But hey, this is Paul Schrader, a man who came up alongside Scorsese, Coppola, and De Palma, and still tosses away more good ideas before lunch than most Hollywood screenwriters come up with in a year. There are moments when "Card Counter" dazzles with such inspiration — an early scene that has Isaac explaining how card counting works, another intense moment when Tell sits Cirk down and you aren't sure whether he intends to kill, torture, or inspire the boy — but they are ultimately little more than impressive sprints in a lost marathon. Even at the end of the film, considerable tension is expertly mined — but then Schrader makes one decision after another (off-camera fights, non-verbal reunion scenes) that robs the audience of a satisfying payoff.

But enough about all that, let's instead focus on Oscar Isaac. "The Card Counter" is everything you could want for one of the best actors of his generation: A character unlike any he's played before, whip-smart dialogue that he delivers like a Formula 1 driver matched up with the perfect vehicle, a wide range of complex emotions ranging from self-composure to blind rage, kindness to ruthlessness, simultaneously charming and off-putting, the sense that he's beyond redemption to the sense that he can still find love, do good, and walk away a winner. There's also a brilliant unpredictability to the character — you never know what you're going to get from one scene to the next.

In some ways, Isaac seems to get this character better than Schrader. The performance is pitch-perfect; it's the film that lets William Tell down.

All that, and a bunch of chips

Give a silver medal to Tiffany Haddish, who at the very least brings life to the film by playing against type. But she is nonetheless unable to sell the audience on what her character is saying half the time, whether the lines are complicated gambling speak, flirty dialogue with Isaac, or ill-advised throwaway jokes. The concept of the character is intriguing, Haddish and Isaac seem to genuinely like each other — and that is pretty much every positive thing you can say about the performance.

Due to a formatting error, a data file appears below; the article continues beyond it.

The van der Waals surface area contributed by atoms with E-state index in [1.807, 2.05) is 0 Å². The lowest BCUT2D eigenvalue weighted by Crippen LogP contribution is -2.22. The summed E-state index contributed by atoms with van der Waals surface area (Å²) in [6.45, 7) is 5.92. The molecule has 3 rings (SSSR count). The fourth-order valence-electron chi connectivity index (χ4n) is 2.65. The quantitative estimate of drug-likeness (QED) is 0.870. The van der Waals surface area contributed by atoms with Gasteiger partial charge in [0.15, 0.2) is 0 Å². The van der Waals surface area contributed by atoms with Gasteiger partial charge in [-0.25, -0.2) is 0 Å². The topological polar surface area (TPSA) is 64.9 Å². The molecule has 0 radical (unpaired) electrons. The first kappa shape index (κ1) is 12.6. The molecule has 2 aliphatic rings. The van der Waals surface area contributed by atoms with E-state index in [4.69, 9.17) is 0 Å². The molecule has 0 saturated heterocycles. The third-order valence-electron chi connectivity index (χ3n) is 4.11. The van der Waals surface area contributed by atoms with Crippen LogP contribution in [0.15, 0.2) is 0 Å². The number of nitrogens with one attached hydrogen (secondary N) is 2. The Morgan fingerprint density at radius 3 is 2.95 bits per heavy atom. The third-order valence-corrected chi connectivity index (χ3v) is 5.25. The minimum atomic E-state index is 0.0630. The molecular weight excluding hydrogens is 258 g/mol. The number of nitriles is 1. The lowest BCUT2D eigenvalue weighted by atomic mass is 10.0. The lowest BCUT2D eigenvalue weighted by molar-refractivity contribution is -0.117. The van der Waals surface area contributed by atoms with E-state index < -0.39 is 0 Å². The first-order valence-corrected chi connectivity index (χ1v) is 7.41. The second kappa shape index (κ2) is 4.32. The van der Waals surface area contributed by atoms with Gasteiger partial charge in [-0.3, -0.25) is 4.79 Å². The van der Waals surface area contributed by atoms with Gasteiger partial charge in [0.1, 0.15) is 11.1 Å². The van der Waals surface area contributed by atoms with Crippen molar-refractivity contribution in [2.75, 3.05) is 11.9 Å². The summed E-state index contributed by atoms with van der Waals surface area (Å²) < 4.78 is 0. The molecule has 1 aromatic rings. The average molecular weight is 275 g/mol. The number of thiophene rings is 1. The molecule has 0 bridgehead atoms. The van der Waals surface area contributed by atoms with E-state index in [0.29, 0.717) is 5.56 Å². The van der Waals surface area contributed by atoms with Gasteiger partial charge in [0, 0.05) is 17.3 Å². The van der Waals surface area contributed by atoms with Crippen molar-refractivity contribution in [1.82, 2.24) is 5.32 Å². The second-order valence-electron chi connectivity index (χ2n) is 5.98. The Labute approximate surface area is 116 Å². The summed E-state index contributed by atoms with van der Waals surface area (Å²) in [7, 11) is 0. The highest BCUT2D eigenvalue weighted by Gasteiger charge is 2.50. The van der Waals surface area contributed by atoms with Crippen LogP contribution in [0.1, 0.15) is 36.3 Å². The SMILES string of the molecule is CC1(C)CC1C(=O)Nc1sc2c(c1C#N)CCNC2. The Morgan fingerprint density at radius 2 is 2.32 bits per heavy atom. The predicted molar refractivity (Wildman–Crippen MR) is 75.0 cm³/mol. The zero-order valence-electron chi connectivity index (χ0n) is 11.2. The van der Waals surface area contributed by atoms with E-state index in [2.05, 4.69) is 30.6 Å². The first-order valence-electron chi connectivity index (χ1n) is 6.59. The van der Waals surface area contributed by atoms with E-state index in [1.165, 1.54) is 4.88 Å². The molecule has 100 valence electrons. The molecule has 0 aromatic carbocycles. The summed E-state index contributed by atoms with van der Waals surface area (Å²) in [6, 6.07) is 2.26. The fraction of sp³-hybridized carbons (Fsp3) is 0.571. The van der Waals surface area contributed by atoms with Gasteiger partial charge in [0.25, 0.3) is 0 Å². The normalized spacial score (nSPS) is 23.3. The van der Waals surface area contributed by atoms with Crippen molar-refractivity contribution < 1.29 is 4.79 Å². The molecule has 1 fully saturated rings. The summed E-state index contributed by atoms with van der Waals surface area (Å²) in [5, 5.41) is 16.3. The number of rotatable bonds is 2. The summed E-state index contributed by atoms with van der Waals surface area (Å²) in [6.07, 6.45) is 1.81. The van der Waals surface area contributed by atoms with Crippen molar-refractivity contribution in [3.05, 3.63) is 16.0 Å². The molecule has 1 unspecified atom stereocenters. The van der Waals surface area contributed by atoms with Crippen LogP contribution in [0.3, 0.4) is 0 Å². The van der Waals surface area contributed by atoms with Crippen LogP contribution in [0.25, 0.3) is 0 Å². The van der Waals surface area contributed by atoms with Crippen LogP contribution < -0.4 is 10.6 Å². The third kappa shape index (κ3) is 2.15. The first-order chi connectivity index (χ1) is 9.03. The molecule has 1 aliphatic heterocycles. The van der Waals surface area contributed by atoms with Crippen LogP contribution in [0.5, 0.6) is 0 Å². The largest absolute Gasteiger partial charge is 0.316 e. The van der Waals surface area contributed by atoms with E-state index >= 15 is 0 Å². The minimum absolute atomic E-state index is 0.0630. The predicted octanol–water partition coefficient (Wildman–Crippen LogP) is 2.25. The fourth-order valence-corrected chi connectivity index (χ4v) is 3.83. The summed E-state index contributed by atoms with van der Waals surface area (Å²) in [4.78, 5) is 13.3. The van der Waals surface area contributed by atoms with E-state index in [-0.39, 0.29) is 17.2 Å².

In many ways, the film is built around Sheridan's character, which is likely why it stumbles. Depending on what the script requires in any given moment, Cirk seems to know nothing about cards, then a little bit, then seems to care about the poker circuit, then seems indifferent to it all. He either doesn't know or care why Tell is going to all this trouble — the performance gives us no indication. At the end of the film, we don't know whether he's going to go straight or carry out his plan for vengeance, which is likely the desired effect, but it is achieved through lack of visible effort rather than any earned ambiguity. Simply put, Oscar Isaac spends the entirety of the film acting circles around everyone.

The frustration is compounded because Schrader shoots the Abu Ghraib scenes powerfully, with a raw intensity and a distinctive flair that can best be described as double-eyed fish lens filth. There's that clever, aforementioned scene early on when card counting is explained — and then the nifty visual is never seen again; in fact, card counting is barely ever mentioned again. The Tell and La Linda characters go on a "date" that is photographed beautifully, but as much emotion as a little hand-holding might give the audience, it sure would have been nice to get some meaningful dialogue as well. Even a scene with Tell confronting a fellow inmate — and then presumably seeking his help — goes nowhere.

If you want a good movie about poker, go track down Robert Altman's "California Split." If you want a good character study about the eccentric men sitting around the table, seek out John Dahl's "Rounders." If you want to watch a great Paul Schrader film, there are plenty of better choices. But perhaps the most frustrating thing about "The Card Counter" is this: If you're looking for an exceptional Oscar Isaac performance, you're gonna need to deal yourself in and just accept the losses.